Links between LA neighbourhood management groups and PBC and PCT commissioning groups. There could be very useful work on local issues such as crime, drugs, smoking cessation, support for patients with LTCs
Links with New Deal communities and PBC groups
Links between Sure Start community development approaches and the PCT’s community development
There are interesting questions about how far the LA should become involved in the PCTs. Our view is that links should be increased and that the LA, through the OSC could become far more important as a vehicle for accountability.


Foundation Trusts’ (FT) experiences with their patient Boards needs to be disseminated.

It is likely that FTs will see the advantage of outreach work in local communities in order to reduce the burden of disease but also to encourage referrals. Links with community development could be encouraged. For instance, Cardiac departments could be working with PCTs to work more closely with BME communities to raise awareness of hypertension and its treatment. In response, cardiac departments would need to listen to their BME patients and tailor services and maybe the siting of those services to the needs of those communities. A dialogue to improve care.




The standards are:

clinical and cost effectiveness,
patient focus,
accessible and responsive care,
healthcare environment & amenities and
public health.
The aims of this exercise:

1. to encourage HCOs to contiinue to develop Patient and Public Engagement – essentially Core Standard C17: “the views of patients, carers and others are sought and taken into account in designing, planning, delivering and improving healthcare services”

2. to encourage Trusts (particularly PCTs) to engage with their communities

I include 2 appendices:

· an approach to PPE and clinical governance that might be helpful at general practice level.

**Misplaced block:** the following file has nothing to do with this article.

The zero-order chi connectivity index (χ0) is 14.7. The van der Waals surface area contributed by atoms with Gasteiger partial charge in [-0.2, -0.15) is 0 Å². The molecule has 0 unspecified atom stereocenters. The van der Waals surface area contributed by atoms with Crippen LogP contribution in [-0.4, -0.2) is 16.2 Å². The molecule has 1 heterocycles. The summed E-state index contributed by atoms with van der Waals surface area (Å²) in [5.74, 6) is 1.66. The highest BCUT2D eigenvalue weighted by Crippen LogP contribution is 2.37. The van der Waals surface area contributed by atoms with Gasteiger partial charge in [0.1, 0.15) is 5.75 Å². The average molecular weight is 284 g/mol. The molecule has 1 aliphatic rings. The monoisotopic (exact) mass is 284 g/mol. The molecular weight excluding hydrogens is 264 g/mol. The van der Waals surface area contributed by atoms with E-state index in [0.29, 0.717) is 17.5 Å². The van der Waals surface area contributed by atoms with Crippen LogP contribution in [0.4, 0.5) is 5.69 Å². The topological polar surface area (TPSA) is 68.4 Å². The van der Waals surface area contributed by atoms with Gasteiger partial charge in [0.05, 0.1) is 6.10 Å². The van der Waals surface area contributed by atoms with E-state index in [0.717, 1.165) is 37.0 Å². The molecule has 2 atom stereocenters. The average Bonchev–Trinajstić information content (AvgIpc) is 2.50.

· the process of Patients as Teachers which is a useful practical tool for Trusts.
Principles of the approach:


There might be two main ways of doing this: include PPI in every standard, or to include PPI in only those with relevant titles. I would recommend the former, to try and ensure that PPI is integrated at every level and in every activity.

Community engagement

This would fit most appropriately in standards Public Health, Patient Focus, Accessible and Responsive Care.

Community engagement includes the following concepts:

improving the health of individuals and communities
increasing social capital,
improving economic viability of communities
communities shaping services – PPI
improving the community’s capability to take responsibility for their own health,
increasing accountability
It thus has a broader scope than PPI.

Easy, but robust data

It is important to make this as easy as possible, but the data does need to be robust. This might mean some deliberate audits by Trusts to examine progress.

Real change

A CHI report points out that Trusts are listening more than before to their local populations, but that changes do not result from this local intelligence. It is important that the next phase encourages real change.

It is therefore also necessary that the Healthcare Commission not only focus on structural issues such as PPI strategies being in place, but ensures that Trusts show that changes have resulted from engagement with their local population.

Bespoke surveys:

Tailor investigation to different HCOs with different items.

PPE as a proportion of the whole

In order to ensure that PPE is taken seriously, it may be appropriate that PPE criteria as a whole should represent say 20% of the overall rating.

We would therefore suggest the following criteria.


Patient views are investigated either locally or by reference to the literature as to what safety issues are paramount.
These views are incorporated into safety plans and implemented.
The changes made as a result can be demonstrated.
Patients are encouraged to report safety issues to PALS
A no-blame culture is encouraged and documentation to that effect is available
Clinical Cost Effectiveness
Patient views are investigated, either locally or by reference to the literature, to ascertain what they see as effective from their points of view. (Patients as Teachers (PAT) is helpful here)
These views are incorporated into plans and implemented.
The changes made as a result, which might include changes in clinician behaviour or systems, can be demonstrated.
The Trust can demonstrate programmes that ask patients were they see waste occurring
These views on waste lead to demonstrable change

Patient views are investigated, either locally or by reference to the literature, to ascertain what they see as good quality from their points of view. (PAT is helpful here)
These views are incorporated into plans and implemented.
The changes, which might include changes in clinician behaviour or systems, made as a result can be demonstrated.